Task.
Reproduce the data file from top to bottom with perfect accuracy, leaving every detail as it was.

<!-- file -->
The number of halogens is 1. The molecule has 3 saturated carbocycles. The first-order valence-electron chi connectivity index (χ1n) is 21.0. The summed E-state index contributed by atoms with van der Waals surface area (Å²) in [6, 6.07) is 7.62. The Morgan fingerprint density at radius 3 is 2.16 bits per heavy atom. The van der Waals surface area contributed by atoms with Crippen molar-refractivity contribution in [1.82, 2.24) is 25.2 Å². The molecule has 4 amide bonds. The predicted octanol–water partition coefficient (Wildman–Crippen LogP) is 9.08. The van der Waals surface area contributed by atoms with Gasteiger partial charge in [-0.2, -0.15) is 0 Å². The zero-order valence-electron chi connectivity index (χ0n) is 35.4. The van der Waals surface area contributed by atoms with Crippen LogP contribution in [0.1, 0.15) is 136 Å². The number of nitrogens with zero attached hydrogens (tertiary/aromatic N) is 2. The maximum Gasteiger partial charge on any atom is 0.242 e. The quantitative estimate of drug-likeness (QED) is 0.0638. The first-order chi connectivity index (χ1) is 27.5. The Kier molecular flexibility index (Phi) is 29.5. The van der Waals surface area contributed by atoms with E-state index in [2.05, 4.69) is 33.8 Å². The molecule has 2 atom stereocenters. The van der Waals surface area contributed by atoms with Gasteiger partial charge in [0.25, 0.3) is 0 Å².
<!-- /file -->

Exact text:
The number of halogens is 1. The molecule has 3 saturated carbocycles. The first-order valence-electron chi connectivity index (χ1n) is 21.0. The summed E-state index contributed by atoms with van der Waals surface area (Å²) in [6, 6.07) is 7.62. The Morgan fingerprint density at radius 3 is 2.16 bits per heavy atom. The van der Waals surface area contributed by atoms with Crippen molar-refractivity contribution in [1.82, 2.24) is 25.2 Å². The molecule has 4 amide bonds. The predicted octanol–water partition coefficient (Wildman–Crippen LogP) is 9.08. The van der Waals surface area contributed by atoms with Gasteiger partial charge in [-0.2, -0.15) is 0 Å². The zero-order valence-electron chi connectivity index (χ0n) is 35.4. The van der Waals surface area contributed by atoms with Crippen LogP contribution in [0.1, 0.15) is 136 Å². The number of nitrogens with zero attached hydrogens (tertiary/aromatic N) is 2. The maximum Gasteiger partial charge on any atom is 0.242 e. The quantitative estimate of drug-likeness (QED) is 0.0638. The first-order chi connectivity index (χ1) is 27.5. The Kier molecular flexibility index (Phi) is 29.5. The van der Waals surface area contributed by atoms with E-state index in [2.05, 4.69) is 33.8 Å². The molecule has 2 atom stereocenters. The van der Waals surface area contributed by atoms with Gasteiger partial charge in [0.25, 0.3) is 0 Å².